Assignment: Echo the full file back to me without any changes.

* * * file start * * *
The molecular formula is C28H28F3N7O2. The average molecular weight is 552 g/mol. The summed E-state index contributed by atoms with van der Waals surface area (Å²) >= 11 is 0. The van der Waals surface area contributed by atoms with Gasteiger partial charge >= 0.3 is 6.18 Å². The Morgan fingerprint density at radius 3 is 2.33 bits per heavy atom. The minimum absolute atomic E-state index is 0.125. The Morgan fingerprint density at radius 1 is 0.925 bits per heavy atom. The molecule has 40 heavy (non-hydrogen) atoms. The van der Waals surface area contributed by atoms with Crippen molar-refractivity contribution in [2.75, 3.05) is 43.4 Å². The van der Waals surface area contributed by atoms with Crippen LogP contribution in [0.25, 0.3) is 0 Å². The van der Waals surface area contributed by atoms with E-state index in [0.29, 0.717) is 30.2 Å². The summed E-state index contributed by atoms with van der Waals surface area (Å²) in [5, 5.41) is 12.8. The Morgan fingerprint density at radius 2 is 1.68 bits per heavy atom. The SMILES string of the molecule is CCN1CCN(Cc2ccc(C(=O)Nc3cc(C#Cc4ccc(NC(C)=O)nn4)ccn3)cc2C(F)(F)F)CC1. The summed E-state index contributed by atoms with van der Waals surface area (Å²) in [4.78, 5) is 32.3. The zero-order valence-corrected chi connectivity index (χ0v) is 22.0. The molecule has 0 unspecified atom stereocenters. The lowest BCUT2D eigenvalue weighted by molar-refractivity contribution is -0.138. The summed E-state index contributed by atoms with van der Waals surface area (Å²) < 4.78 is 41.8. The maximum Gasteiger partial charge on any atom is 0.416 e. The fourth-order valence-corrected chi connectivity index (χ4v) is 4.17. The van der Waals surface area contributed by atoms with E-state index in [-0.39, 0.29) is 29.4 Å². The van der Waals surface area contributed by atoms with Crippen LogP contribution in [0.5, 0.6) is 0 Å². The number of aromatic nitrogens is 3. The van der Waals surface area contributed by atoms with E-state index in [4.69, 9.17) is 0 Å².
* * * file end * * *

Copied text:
The molecular formula is C28H28F3N7O2. The average molecular weight is 552 g/mol. The summed E-state index contributed by atoms with van der Waals surface area (Å²) >= 11 is 0. The van der Waals surface area contributed by atoms with Gasteiger partial charge >= 0.3 is 6.18 Å². The Morgan fingerprint density at radius 3 is 2.33 bits per heavy atom. The minimum absolute atomic E-state index is 0.125. The Morgan fingerprint density at radius 1 is 0.925 bits per heavy atom. The molecule has 40 heavy (non-hydrogen) atoms. The van der Waals surface area contributed by atoms with Crippen molar-refractivity contribution in [2.75, 3.05) is 43.4 Å². The van der Waals surface area contributed by atoms with Crippen LogP contribution in [0.25, 0.3) is 0 Å². The van der Waals surface area contributed by atoms with E-state index in [0.29, 0.717) is 30.2 Å². The summed E-state index contributed by atoms with van der Waals surface area (Å²) in [5, 5.41) is 12.8. The Morgan fingerprint density at radius 2 is 1.68 bits per heavy atom. The SMILES string of the molecule is CCN1CCN(Cc2ccc(C(=O)Nc3cc(C#Cc4ccc(NC(C)=O)nn4)ccn3)cc2C(F)(F)F)CC1. The summed E-state index contributed by atoms with van der Waals surface area (Å²) in [4.78, 5) is 32.3. The zero-order valence-corrected chi connectivity index (χ0v) is 22.0. The molecule has 0 unspecified atom stereocenters. The lowest BCUT2D eigenvalue weighted by molar-refractivity contribution is -0.138. The summed E-state index contributed by atoms with van der Waals surface area (Å²) < 4.78 is 41.8. The maximum Gasteiger partial charge on any atom is 0.416 e. The fourth-order valence-corrected chi connectivity index (χ4v) is 4.17. The van der Waals surface area contributed by atoms with E-state index in [-0.39, 0.29) is 29.4 Å². The van der Waals surface area contributed by atoms with Crippen LogP contribution in [0.5, 0.6) is 0 Å². The number of aromatic nitrogens is 3. The van der Waals surface area contributed by atoms with E-state index in [4.69, 9.17) is 0 Å².